BALTIMORE -- In a way, Steve Spagnuolo saw Sunday night's collapse of the Kansas City Chiefs' defense coming. Three days earlier, the Chiefs' defensive coordinator said tackling was his biggest concern headed into the Week 2 game against the Baltimore Ravens.
"If we don't make tackles against this crew, it's going to be ..." said Spagnuolo, his thought trailing off but not before indicating he feared the worst.
Those fears were realized in the Chiefs' 36-35 loss to the Ravens. The Chiefs missed numerous tackles, one of their biggest defensive problems in their first September loss since 2016.
The Chiefs weren't much better defensively the week before in their season-opening win over the Cleveland Browns, though they managed a game-winning stop on Cleveland's final drive. But then, like against the Ravens, their defensive problems were obvious enough that they're threatening to derail what could be a promising season and a potential third straight trip to the Super Bowl.
"It's only two games in and we've played two of the best teams in the conference," said safety Tyrann Mathieu, who intercepted Lamar Jackson twice Sunday -- one for a pick-six. "We have to commit to stopping the run. It has to be No. 1 with us. The [Ravens are] good. Those guys can run the ball. It was a team effort for them and it's got to be a team effort for us to stop the run. They play fast, but we just have to find a way to get back to committing ourselves to stopping the run.
"Every play isn't going to be a pass. Against these kinds of teams -- the Ravens, the Titans, the Browns -- you have to be ready to stop the run. You have to be committed. And that's not just the defensive line. That's the other guys as well. ... [Defense isn't all] sacks and interceptions."
The Chiefs had reason heading into the season to expect good things from their defense. They acquired tackle Jarran Reed, a move they thought would not only bolster their line but also free them to move Chris Jones to an edge position.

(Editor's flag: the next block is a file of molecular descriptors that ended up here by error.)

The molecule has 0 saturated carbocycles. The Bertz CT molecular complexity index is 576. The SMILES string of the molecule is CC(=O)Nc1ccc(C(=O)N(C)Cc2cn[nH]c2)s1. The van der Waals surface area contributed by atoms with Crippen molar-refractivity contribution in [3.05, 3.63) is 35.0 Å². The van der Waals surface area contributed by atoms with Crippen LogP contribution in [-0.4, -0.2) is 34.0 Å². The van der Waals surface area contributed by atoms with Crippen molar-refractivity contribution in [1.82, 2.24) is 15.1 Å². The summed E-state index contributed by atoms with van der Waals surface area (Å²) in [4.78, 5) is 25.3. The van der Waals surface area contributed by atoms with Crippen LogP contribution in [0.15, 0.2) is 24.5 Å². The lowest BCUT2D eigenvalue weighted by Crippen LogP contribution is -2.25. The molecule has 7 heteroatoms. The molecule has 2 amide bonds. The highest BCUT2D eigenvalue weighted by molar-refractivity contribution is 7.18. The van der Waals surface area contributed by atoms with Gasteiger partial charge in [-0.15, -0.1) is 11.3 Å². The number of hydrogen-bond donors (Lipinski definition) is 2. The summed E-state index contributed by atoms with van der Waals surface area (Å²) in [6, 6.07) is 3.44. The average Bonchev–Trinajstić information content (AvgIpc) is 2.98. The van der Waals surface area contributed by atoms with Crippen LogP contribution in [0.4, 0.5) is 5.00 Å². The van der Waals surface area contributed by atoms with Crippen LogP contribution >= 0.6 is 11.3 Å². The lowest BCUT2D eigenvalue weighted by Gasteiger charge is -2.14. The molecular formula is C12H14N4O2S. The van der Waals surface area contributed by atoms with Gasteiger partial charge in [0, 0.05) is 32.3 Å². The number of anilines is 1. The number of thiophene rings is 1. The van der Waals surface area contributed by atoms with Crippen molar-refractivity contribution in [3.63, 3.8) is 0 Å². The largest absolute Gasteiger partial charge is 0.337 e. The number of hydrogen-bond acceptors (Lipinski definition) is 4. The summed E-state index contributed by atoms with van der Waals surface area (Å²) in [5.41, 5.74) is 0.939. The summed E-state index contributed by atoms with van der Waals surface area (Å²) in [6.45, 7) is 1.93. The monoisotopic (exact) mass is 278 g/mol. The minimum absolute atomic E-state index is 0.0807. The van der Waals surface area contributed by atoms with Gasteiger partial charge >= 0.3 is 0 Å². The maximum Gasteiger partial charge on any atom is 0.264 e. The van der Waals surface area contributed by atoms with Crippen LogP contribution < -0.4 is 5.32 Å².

They also drafted a linebacker -- Missouri's Nick Bolton -- in the second round for the second straight year. That move, coupled with last season's selection of Willie Gay, looked like it would add more range and playmaking ability to positions that had been lacking in recent years.
Gay is on injured reserve with a toe injury and hasn't played this season.
The changes haven't worked so far. The Chiefs are last in yards (469 average) and rushing yards (202) allowed per game. They are last in win rates of pass rush (26.2%) and rush stop (42.4%). They're giving up 32.5 points per game.
"When you have the opportunity to tackle, you have to tackle," coach Andy Reid said. "When guys are in position, you have to make the tackle. We have to do a better job of getting off blocks.
"We've played the two best run teams in the league back-to-back here. But we need to do better."
It's difficult for the Chiefs to work on tackling in practice during the season. Their work this time of year is conducted mostly without contact to preserve themselves for the weekend.
But improvement is a must.
"You miss over 10 tackles in a game, that causes devastation for a defense." defensive end Frank Clark said.
The Chiefs improved defensively after a rough first half of the season in 2019. They had a game against Tennessee that year that was similar to the one Sunday night. They allowed 225 rushing yards and saw a nine-point lead in the fourth quarter disappear in a 35-32 loss.
That was the last game the Chiefs lost that season. They finished with the NFL's best scoring defense over the final six regular-season games and the Chiefs went on to win Super Bowl LIV.
It was impossible to picture how much the Chiefs would improve defensively then. It's difficult to predict a similar turnaround this year. Maybe Gay's eventual return will help.
Otherwise, it will have to happen from within.
"I just look forward to seeing us turn the page," Mathieu said. "This is an every week thing that you have to be dedicated to. I look forward to seeing us respond."